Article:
Geek culture meets student culture

ASU clubs mix geek life with student life through physical activities, movie nights and trivia

Geek culture has become a lifestyle for young college students across the country. Once just a common saying, "geek" has transformed into a culture by being normalized through things like student organizations.

Multiple ASU clubs and organizations have been adapting this new culture for its members with activities that are more than talking about a certain book or show.

The ASU Quidditch team represents how a fictional sport from a popular book series has transformed into a real-life activity that thousands of people across the country participate in.

Some students on the team, like film and media production junior Caleb Ragatz, believe that combining their arts-related majors with a fictional game strengthens their love not only for pop culture, but sports as well.

"In school I found my passion in filmmaking, and now I’ve found an athletic passion to go along with it," Ragatz said. "It’s a great balance because I think if you’re super passionate and driven about only one thing your life can become derivative but since I have these two separate interests that I put all my time in I have some variety."

The Harry Potter series isn't the first form of entertainment to impact society. The Star Wars franchise is another popular geek culture topic that many trivia nights, movies in the park and clubs are based on. One of the clubs dedicated to the series, AZ Saber, lets students channel their inner Obi-Wan with activities like sword fighting that would surely be Jedi approved.

Though sword fighting is not a well-known sport, many fans have wanted to pursue it ever since Luke Skywalker and Darth Vader's first battle in Episode V

Second-year education graduate student Brian Miller is a member of the club and said members join for different reasons ranging from that they want to be a real Jedi, to those who just want to hit their friends with a stick.

"You have groups [like AZ Saber] that include both die-hard Star Wars fans, people with a casual interest, and those with a sports interest," Miller said. "There are even some that haven’t seen Star Wars, but joined anyway because who wouldn’t want to swing a big glowing stick at their best friend?"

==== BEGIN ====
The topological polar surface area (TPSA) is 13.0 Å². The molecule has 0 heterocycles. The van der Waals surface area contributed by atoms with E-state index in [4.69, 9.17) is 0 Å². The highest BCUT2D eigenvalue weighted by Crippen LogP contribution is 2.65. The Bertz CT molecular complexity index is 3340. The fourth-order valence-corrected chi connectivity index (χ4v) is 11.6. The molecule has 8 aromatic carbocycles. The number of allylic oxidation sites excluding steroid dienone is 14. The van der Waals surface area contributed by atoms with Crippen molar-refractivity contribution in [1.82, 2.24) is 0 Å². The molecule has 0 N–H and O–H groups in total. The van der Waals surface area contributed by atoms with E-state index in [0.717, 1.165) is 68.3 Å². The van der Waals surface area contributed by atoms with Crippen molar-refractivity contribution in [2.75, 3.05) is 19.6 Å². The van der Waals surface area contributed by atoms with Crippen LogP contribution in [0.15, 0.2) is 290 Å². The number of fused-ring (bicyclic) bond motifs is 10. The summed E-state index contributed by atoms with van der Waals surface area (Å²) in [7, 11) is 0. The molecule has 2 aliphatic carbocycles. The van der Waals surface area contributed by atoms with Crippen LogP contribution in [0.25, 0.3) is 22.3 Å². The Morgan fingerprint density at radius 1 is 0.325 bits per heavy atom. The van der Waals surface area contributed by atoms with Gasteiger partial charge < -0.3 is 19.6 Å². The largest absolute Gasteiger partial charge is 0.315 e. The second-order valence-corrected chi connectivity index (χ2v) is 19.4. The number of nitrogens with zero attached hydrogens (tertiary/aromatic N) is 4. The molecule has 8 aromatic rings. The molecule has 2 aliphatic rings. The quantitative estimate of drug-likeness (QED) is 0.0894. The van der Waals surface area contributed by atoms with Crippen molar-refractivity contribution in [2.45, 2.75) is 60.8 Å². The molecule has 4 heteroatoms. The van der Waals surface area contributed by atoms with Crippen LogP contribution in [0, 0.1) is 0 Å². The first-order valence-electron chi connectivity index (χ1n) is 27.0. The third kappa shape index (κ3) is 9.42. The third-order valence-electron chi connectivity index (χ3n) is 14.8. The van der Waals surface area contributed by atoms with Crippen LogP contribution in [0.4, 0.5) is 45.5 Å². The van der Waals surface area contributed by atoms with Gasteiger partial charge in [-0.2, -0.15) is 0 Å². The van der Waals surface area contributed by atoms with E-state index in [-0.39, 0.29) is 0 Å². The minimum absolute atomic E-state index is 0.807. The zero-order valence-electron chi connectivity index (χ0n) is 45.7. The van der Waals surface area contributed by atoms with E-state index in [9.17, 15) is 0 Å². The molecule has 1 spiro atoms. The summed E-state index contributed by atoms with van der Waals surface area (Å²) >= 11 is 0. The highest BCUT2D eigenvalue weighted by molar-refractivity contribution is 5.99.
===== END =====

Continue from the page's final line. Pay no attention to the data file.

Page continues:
Much like how music of the 90s influenced how teens dressed, talked and behaved, the new era of pop culture seems to be sinking in with a new generation of young adults. Clubs across campus have accepted it and so has the university.

Computer science senior Randy Brookins is not only the creator and president of AZ Saber, but a strong advocate for the new age of entertainment mixing with student life.

"My personal take on geek culture is that it is becoming the new norm," Brookins said. "University students are encouraged to go out a pursue their own passions and do what they want. ASU makes it easy to create student organizations and makes sure they have what they need."

Everyday there are examples on campus of how pop culture is merging with student life. From posting Kermit the Frog memes on Facebook to a club dedicated to a fantasy wizard sport, the geek cultural era has risen and is thriving at our university with a strong student body standing behind it.

"Despite AZ Saber being one of the geekiest things I have thought of," Brookins said. "It makes me incredibly proud at how much attention we get from people just walking down the street."

AZ Sabers holds practices at 7 p.m. on Tuesdays at the Memorial Union on the Tempe Campus. For more information, check the club's Facebook page.

Reach the reporter at or follow @jilli_haynie on Twitter.

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